Many wind turbine blade manufacturers have installed lightning protection systems (particularly the down conductor) internally. Having the down conductor internally within the blades would indeed preserve their aerodynamic performance. However, the blades are, as a consequence, vulnerable to damage and burn resulting from lightning strikes. Owing to this, the authors believe that by having the down conductor on the external surface of the blade, the incidence of blade damage would be reduced. The authors have not found any literature in the public domain that quantifies the effect of having an external down conductor on the aerodynamic performance. Hence, in this paper, a study of the effects of an externally mounted lightning conductor has been undertaken. Simulation studies were carried out using the computational fluid dynamics numerical method available in the COMSOL Multiphysics software package. The results of studies on single conductor arrangement have shown that the degradation on aerodynamic performance is least at the trailing edges of the blade. However, it may not be adequate for lightning protection. Therefore, using a similar numerical modelling methodology, simulations were extended and investigated on multiple conductor arrangements where conductors’ locations were varied on an aerofoil surfaces. The results of the aerodynamic modelling suggested that a four conductor arrangement may be the best option as it gives more coverage for lightning protection of the wind turbine blades while still having the least reduction (of around 25%) on lift to drag ratio.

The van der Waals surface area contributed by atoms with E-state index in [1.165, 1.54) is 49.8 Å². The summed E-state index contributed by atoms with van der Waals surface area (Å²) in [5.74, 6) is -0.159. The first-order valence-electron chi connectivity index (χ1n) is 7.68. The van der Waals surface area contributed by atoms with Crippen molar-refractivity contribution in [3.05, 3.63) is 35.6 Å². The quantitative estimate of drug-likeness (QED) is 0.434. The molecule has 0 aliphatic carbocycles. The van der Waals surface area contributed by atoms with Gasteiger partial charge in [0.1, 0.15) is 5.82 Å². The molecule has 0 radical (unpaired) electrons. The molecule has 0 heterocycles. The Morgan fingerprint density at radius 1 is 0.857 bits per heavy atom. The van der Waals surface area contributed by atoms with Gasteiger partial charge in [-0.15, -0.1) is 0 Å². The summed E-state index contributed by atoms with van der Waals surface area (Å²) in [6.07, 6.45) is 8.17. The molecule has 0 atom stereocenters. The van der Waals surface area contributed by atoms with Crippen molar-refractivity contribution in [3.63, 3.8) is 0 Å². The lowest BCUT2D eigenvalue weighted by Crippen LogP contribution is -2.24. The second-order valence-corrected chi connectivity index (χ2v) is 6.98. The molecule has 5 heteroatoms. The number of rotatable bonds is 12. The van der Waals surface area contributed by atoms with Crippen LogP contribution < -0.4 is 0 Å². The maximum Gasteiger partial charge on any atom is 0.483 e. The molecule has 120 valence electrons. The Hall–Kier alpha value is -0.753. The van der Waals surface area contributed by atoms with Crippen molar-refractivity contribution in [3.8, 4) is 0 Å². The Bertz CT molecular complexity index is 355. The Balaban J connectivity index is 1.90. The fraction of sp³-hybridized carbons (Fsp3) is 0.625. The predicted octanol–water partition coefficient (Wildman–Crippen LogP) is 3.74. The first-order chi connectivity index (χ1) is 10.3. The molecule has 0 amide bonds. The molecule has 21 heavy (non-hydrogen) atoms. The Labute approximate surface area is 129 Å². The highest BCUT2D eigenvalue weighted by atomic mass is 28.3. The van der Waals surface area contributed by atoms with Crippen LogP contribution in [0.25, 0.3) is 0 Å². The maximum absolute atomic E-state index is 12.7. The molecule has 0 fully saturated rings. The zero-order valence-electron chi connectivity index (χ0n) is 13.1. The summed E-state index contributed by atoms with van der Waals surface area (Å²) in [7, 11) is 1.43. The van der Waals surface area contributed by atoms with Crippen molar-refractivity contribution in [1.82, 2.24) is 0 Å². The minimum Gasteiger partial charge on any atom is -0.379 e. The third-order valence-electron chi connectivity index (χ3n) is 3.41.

|Number of pages||10|
|Journal||CIGRE Science and Engineering|
|Publication status||Published - 24 Oct 2017|
- aerodynamic performance
- computational fluid dynamics
- lightening down conductor
- wind turbine blades